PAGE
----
- Laird Superfood, a creator of plant-based superfood products, filed for a $40 million IPO with the Securities and Exchange Commission. In its S-1 filing, Laird said it had revenue of $13.1 million in 2019 compared to $8.3 million a year earlier. In the first six months of 2020, revenue increased to $11.1 million. The 5-year-old company has proposed trading under the ticker symbol LSF.
- Laird's products are currently sold in about 5,500 stores. In its filing, Laird said its goal is "to build the first scale-level and widely recognized brand that authentically focuses on natural ingredients, nutritional density and functionality." It estimated the market for the natural, organic and functional foods and beverages at $152 billion.
- Laird's biggest investor is Danone Manifesto Ventures, the corporate venture arm of the global food products giant. It has a 13.4% stake in the company. In April, Danone Manifesto Ventures invested $10 million in the company.
Co-founded in 2015 by big wave surfer Laird Hamilton, his decision to closely watch what he ate evolved into a brand with a goal to bring clean, simple superfoods to the masses. Laird Superfood's portfolio includes creamers and hot chocolates with functional mushrooms, organic coconut sugar, coconut water with calcified red marine sea algae and coffees.
While the company is small, Laird could be moving forward with an IPO while demand for the types of products it makes is especially popular. Even before the coronavirus, natural, organic and functional foods were being sought out by shoppers more concerned about what goes into their bodies than ever before. The ongoing pandemic has only heightened that awareness, which places Laird in a position to capitalize on the surge in demand. Laird noted in its SEC filing that sales have increased as consumers prepare more meals in their homes.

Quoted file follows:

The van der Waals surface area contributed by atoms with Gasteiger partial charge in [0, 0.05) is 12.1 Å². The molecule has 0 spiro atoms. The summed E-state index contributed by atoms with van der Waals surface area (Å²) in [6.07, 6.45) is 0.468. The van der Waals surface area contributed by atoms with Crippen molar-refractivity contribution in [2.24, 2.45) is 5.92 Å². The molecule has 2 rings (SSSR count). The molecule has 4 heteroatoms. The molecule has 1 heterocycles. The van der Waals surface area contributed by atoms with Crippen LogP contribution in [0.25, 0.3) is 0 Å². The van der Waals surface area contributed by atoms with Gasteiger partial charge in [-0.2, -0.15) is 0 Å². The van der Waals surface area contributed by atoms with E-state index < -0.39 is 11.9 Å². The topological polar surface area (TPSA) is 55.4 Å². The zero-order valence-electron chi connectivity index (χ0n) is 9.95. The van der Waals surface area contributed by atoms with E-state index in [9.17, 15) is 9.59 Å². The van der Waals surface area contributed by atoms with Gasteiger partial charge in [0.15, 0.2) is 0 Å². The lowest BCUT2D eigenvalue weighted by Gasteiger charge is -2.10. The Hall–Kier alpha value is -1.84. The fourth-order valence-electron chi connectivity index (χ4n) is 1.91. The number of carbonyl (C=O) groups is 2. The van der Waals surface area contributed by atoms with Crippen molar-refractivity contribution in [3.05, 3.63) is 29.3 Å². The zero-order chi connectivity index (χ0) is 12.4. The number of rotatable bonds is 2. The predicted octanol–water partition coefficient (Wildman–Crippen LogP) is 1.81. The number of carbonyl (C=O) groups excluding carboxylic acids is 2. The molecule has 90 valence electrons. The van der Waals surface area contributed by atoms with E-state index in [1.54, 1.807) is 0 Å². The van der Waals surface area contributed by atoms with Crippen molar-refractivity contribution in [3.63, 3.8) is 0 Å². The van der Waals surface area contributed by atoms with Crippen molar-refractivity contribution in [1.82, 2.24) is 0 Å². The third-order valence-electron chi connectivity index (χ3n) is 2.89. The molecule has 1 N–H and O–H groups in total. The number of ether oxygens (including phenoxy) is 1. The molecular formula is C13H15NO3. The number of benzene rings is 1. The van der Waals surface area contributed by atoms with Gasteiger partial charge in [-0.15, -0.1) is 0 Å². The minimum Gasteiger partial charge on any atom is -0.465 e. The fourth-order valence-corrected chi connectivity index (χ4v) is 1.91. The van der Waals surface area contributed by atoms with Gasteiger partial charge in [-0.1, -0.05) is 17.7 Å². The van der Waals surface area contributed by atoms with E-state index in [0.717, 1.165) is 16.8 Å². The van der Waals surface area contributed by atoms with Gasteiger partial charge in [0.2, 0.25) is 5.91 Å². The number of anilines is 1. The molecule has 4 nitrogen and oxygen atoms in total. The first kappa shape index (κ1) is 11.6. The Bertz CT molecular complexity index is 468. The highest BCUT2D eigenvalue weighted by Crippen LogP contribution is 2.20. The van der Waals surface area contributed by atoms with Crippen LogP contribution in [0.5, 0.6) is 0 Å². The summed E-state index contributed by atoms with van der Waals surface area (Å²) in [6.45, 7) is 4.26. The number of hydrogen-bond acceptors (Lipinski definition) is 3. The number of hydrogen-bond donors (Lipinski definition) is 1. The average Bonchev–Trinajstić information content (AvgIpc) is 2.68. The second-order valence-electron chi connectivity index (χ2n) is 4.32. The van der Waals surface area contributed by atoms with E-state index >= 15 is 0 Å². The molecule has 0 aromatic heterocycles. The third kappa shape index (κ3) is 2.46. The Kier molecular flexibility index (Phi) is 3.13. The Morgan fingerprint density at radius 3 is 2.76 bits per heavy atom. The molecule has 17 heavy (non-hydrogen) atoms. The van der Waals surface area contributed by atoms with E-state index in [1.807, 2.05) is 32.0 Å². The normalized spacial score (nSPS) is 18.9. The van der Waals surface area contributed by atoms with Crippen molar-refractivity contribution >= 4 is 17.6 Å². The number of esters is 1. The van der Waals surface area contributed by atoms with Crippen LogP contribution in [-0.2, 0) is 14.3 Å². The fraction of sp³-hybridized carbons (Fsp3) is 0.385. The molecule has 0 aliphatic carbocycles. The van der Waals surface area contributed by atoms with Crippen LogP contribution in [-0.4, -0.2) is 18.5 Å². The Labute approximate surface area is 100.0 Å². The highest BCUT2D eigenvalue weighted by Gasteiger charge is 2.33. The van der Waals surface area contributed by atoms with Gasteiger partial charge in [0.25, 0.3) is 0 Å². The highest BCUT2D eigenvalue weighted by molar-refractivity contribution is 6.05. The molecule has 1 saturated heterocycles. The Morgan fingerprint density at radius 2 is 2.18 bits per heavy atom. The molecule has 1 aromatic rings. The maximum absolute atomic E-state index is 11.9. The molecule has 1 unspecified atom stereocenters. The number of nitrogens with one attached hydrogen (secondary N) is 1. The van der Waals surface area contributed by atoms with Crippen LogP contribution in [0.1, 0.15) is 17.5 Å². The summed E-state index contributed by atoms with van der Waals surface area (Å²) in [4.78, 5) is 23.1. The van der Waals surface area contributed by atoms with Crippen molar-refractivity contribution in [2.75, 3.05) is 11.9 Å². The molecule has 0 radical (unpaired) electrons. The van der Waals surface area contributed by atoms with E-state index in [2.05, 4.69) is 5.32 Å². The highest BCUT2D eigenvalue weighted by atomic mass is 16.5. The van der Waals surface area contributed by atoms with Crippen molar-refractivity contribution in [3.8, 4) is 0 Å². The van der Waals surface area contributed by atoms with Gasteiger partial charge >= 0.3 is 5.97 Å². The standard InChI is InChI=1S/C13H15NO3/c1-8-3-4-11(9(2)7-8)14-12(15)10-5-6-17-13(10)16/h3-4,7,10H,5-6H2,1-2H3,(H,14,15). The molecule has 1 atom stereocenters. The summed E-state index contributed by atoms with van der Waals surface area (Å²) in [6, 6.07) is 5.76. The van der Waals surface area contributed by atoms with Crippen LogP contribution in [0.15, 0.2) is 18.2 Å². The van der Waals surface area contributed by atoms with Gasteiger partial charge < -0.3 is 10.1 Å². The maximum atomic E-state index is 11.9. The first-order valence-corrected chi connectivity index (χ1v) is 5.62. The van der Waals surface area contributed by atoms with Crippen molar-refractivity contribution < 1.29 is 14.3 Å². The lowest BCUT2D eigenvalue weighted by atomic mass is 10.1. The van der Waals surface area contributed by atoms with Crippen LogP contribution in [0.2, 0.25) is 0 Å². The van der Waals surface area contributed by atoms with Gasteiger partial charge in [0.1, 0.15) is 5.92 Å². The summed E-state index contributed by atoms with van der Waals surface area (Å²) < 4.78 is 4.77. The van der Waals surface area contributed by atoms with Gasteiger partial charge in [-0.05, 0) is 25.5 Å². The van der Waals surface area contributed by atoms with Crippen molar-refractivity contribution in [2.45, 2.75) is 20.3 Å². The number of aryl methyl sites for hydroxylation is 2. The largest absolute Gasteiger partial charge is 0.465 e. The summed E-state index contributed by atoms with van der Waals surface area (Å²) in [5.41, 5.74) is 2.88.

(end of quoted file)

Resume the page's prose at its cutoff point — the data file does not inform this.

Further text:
A major source of its revenue comes online, making up nearly 60% of sales in 2019, and during the first six months of 2020 coming through its own website and Amazon. With e-commerce increasing in popularity, and online shopping expected to command a larger share of the shopping dollar even after the pandemic has abated, Larid's foothold in this channel could give it an advantage.
Another advantage could be the products it makes. Laird noted that because the consumption of coffee, creamers and hydration products is a daily ritual for many people, Laird has long benefited from repeat orders. Laird, which noted subscriptions and repeat customers on its website made up 61% of its revenue through the end of June, said growing this figure is a strong focus for the company.
In its S-1 filing, Laird shared an outlook similar to what plant-based food companies such as Beyond Meat and Impossible Foods say publicly about growing market share. They are not after other plant-based manufacturers, but rather large meat processors whose products they say are harmful for the environment and human health.
Laird said it doesn't view its competition as other better-for-you, less processed creamer companies, for example, but instead products from CPGs such as Nestlé and Danone, which it said are sugar-laden, highly processed and have undecipherable ingredient lists. In hydration, it targeted PepsiCo's Gatorade and Coca-Cola's PowerAde as its chief competitors because of their use of artificial sugars, ingredients and colors.
Despite competing against Danone in some areas, Laird has likely benefited from the company's large scale and market insight. It's uncertain why Danone, Laird's largest shareholder, didn't decide to buy the rest of the company it doesn't own, especially after increasing its stake just a few months ago and the apparent success Laird has had recently with increasing sales during the pandemic.
A public sale of stock would no doubt give Laird millions of dollars it could use to expand its business, invest in product development and increase its rate of repeat customers. But the segments where Laird operates are loaded with competitors, ranging from large CPGs to smaller players like Harmless Harvest and Vita Coco in hydration and Califia Farms and Coca-Cola's Fairlife in creamers.